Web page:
Fireworks photos are probably the most boring photos to look at after the fact. It’s one of those you-had-to-be-there sort of things that I feel like photos never are able to fully capture.. But that never stopped me from trying — I must have taken a zillion photos and videos of this fireworks show in Seoul.
Sitting in bleachers near an athletic field, listening to that pop pop pop of fireworks while people ate cotton candy and hot dogs while bathed in a fiery glow was a pretty surreal experience — like we were back home, yet not. All that was missing was a slice of apple pie.
I’ve geographically drifted all over the place in my life so when people ask me where I’m from I have always struggled with how to answer. I was born in one country, but grew up in another. I spent my youth in Texas but a huge chunk of my adult years in California. We have a house in Virginia but are living in Korea.
Living abroad, the answer is clear and obvious. I know a lot of travelers like to hide the fact that they are American because it’s uncool or they think it’s unsafe (I mean really, is that Canadian flag you sewed onto your backpack going to make a HUGE difference in a truly dangerous place?). But me, I could never hide nor want to hide where I’m from, even if that means I’m the only American on a tour bus of foreigners listening to three catty girls make fun of me in a language they thought I could not understand (I could) simply because I said I was from the U.S .during name/country introductions.** Sure the US is far (far) from perfect, and I certainly would never claim it or myself to be better than any other but it’s the place my heart calls home. And the more of the world I see, the more I appreciate what that really means.
BUT let’s not forget the stuffing face and getting boozy part of celebrating the 4th. After the fireworks we walked around Sinsadong looking for a place to grab a bite. The entire area was absolutely buzzing with mostly ‘chimaek‘ or bbq places. The little hole-in-the-wall semi-underground ramen restaurant that we wanted to try was closed so we settled for a Korean style izakaya. Because what would Independence day be without booze and fried stuff on a stick?
4th of JULY FIREWORKS IN SEOUL // A bit more detail about 4th of July fireworks in case anyone stumbles across this page looking for info: If I’m not mistaken there were a couple days of 4th of July celebrations and firework displays in Seoul — one for the folks at the embassy and one on the military base at Yongsan. There are a couple ways that you can get on base to see the fireworks: 1. You know someone who has base access and they get you a guest pass or 2. You have a valid US passport — this will allow you into the celebration area but not beyond. If you’re an American expat living or visiting Seoul then check the Yongsan FB page for details/questions. As for access to the embassy fireworks/celebration — you’ll most likely need to know someone with embassy connections because it wasn’t even open to the military or any government service people. Nice one, embassy. If you want to avoid all of the military base stuff altogether then the best thing to do is go to the National Museum of Korea. Just past the main entrance and up a short flight of stairs is an area that overlooks Yongsan’s athletic fields. This is where the fireworks are set off. // NOTE: Yongsan military base is in the process of turning over the land back to Korea so this information will mostly likely become obsolete. On the other hand, there are a ton of US military installations in Korea — if you are jonesing for some fireworks on the 4th you can pretty much bet at least one of those bases is having a celebration of some sort. The best thing to do is check the public FB pages for whichever base you’re interested in — the people behind the curtains on those pages are pretty responsive.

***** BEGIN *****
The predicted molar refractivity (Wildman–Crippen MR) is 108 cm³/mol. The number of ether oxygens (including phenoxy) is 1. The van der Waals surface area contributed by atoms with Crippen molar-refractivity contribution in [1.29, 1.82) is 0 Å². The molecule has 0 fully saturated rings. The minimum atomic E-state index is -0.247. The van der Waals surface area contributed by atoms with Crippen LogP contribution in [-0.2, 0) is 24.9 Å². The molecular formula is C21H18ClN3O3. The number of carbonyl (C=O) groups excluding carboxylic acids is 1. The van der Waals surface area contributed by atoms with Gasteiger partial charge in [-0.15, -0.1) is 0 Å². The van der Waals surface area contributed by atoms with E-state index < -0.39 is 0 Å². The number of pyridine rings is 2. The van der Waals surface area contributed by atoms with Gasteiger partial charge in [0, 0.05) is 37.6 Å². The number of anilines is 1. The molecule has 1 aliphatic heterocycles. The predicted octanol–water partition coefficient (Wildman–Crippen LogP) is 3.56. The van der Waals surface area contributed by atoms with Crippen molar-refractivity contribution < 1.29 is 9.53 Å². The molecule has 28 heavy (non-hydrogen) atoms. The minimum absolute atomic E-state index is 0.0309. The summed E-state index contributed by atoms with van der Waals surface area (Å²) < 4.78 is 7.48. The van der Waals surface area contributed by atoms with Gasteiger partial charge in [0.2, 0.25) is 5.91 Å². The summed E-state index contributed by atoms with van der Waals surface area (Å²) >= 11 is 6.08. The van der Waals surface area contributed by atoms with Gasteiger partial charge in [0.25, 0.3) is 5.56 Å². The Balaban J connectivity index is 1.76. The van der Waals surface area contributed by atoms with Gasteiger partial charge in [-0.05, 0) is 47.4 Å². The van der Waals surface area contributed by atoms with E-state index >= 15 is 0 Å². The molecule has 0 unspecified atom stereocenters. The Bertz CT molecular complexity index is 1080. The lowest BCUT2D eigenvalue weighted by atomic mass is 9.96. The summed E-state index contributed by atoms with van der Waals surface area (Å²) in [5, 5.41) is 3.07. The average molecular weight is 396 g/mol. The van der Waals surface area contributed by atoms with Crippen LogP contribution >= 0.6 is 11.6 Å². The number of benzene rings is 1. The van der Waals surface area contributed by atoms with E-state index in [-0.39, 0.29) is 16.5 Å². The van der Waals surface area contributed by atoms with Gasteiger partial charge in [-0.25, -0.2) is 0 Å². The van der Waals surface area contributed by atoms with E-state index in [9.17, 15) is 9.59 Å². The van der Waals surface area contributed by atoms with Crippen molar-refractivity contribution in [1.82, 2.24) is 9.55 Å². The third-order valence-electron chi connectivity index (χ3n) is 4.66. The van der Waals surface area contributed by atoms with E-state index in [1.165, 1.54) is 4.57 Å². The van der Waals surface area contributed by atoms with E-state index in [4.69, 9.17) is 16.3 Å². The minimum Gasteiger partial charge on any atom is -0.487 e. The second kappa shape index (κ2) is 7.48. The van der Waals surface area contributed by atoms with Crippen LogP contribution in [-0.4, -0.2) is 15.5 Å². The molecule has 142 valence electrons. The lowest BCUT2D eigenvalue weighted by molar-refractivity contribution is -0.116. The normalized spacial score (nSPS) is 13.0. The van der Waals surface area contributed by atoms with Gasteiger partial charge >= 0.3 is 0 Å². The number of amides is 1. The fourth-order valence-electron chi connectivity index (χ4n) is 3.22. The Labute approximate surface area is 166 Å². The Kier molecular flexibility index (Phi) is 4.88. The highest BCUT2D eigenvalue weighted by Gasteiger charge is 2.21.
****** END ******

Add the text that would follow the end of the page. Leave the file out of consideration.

POZAKAYA GAROSU // LOCATION: 516-11 Sinsa-dong , Gangnam-gu 2nd floor. // COST: about $5 for a beer and about $15-20 for a plate. // DESCRIPTION: “Pozakaya” is a combination of the works “Pojangmacha” — a type of street food restaurant — and “Izakaya” — a Japanese style gastro pub / tapas bar that is very informal. It’s a little bit Japanese and a little bit Korean, featuring among other things sushi, okinomiyake, and grilled and fried foods on a stick. We didn’t look too much at the sushi or more Korean dishes because we weren’t in the mood and instead went for the more Japanese style dishes. Food here is meant to accompany booze and typically the portions are large so that groups can share. // TIP: you can make reservations using the free KakaoTalk app (a very popular messaging app here) and messaging pozakaya2014
**The ONE time in my travels when something like that has ever happened, and so what? It was less a reflection of me and my country and more on their individual prejudices and lame personalities. Most of the time the locals and fellow travelers I have met have been great and/or don’t give a crap where you’re from in terms of judging you as a person. And yes, I have traveled alone as a female. And yes, during the Bush administration. And I spent a good amount of time in France. l